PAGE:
She commented, "I will eat one of those babies even with my braces! So delicious looking." (Just promise you won't tell your orthodontist I'm the one who gave it to you.) I'll be in touch.
Let's keep up the giveaway fun by giving away something you'd expect from a blog called Bookmom Musings. And that would be...
I fell in love with the book, I Capture the Castle by Dodie Smith, in the first two sentences.
"I write this sitting in the kitchen sink. That is, my feet are in it; the rest of me is on the draining board, which I have padded with the dog's blanket and the tea-cosy."
I Capture the Castle relates the adventures of the Mortmains, an eccentric family struggling to live in a decaying English castle in the 1930s. Narrated through journal entries of the intelligent and delightful teen-aged girl, Cassandra Mortmain, we meet her extraordinary family. First, there is her eccentric father, a writer who had one literary masterpiece published years ago, but has been unable to write since. Then there is her sister, Rose - beautiful, vain and bored - and her stepmother, Topaz, an artist's model who likes to be dramatic and commune with nature. Finally, there is their neighbor Stephen, incredibly handsome and hopelessly in love with Cassandra.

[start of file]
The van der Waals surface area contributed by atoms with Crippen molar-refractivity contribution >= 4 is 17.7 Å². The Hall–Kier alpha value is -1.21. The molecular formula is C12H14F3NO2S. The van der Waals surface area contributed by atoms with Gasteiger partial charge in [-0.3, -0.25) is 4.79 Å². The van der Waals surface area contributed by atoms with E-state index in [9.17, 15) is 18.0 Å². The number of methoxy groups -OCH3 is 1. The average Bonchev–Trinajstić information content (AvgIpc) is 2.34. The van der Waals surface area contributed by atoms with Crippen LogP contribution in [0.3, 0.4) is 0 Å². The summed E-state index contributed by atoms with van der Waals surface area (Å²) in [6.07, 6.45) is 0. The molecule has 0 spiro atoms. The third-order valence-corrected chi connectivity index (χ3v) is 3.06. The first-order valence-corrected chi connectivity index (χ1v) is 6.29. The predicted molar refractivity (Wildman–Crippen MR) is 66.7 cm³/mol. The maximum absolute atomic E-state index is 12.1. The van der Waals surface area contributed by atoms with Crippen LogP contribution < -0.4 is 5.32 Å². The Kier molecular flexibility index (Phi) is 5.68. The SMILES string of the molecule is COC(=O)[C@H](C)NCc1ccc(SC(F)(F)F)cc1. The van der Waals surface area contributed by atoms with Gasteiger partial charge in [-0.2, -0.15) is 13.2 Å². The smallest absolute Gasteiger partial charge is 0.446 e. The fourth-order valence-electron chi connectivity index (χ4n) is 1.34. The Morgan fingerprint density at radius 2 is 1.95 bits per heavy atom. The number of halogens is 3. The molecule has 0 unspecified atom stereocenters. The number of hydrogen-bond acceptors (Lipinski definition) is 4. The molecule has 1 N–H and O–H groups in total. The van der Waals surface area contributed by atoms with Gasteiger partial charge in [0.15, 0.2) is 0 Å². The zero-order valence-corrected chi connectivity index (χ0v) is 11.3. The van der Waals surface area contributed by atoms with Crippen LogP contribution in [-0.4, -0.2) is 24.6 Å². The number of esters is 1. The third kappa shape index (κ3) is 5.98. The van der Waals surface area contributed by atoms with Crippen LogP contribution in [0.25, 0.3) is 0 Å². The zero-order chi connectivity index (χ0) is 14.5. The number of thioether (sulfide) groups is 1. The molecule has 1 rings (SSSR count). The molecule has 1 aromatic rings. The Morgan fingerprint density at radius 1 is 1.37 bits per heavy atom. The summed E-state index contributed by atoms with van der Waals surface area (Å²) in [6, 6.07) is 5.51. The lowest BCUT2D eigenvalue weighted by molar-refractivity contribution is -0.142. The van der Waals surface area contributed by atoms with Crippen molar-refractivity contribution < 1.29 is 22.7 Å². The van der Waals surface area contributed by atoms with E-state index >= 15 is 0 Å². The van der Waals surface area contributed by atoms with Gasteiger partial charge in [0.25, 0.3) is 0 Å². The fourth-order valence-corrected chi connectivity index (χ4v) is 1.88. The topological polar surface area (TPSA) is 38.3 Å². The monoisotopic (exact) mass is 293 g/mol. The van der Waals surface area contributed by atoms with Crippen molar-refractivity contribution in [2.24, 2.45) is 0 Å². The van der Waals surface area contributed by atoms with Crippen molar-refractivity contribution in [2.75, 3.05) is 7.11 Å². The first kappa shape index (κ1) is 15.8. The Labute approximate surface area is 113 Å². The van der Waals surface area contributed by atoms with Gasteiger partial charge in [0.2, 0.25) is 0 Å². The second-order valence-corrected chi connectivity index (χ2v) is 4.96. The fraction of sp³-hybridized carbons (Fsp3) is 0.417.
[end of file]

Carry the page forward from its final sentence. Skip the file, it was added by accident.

Cassandra records events and her feelings with humorously insightful honesty. The result is a book both marvelously funny and genuinely moving. It made me smile, chuckle, laugh, and even stop and think.
Any comments on any of the blogs this week gets you in the drawing for this. Don't forget to pop on over to Dragon Wrangler's blog for her giveaway of the week, too. Good luck!
(And just so you know, I'm toying with the idea of doing a second giveaway this week, too. But for the moment I haven't decided. I'll let you know when I make up my mind. )
Thursday, October 7, 2010
Ouch. Anyone else cringing at the words of this rejection? Yeah, it's pretty harsh. But it's honest. I know, because I wrote it to myself.
"Whoa! Back up. You wrote your own rejection?"
Yes, I did. It was part of a lesson in a a monster-load-of-work-but-completely-worth-it course on novel revision. After two excruciating months of reading and re-reading my rough draft without TOUCHING it (which was like dragging myself up a hill in a hailstorm by papercut-covered fingertips) and taking copious notes on what worked (10%), what didn't (90%), I could finally look at my book objectively and know what needed to be fixed and why.
Before we actually started figuring out specifically how to fix our books, the teacher made us write our own rejection letter. We had to try and see our book with the eyes of an agent or editor, and make it brutally honest. You've now read part of mine.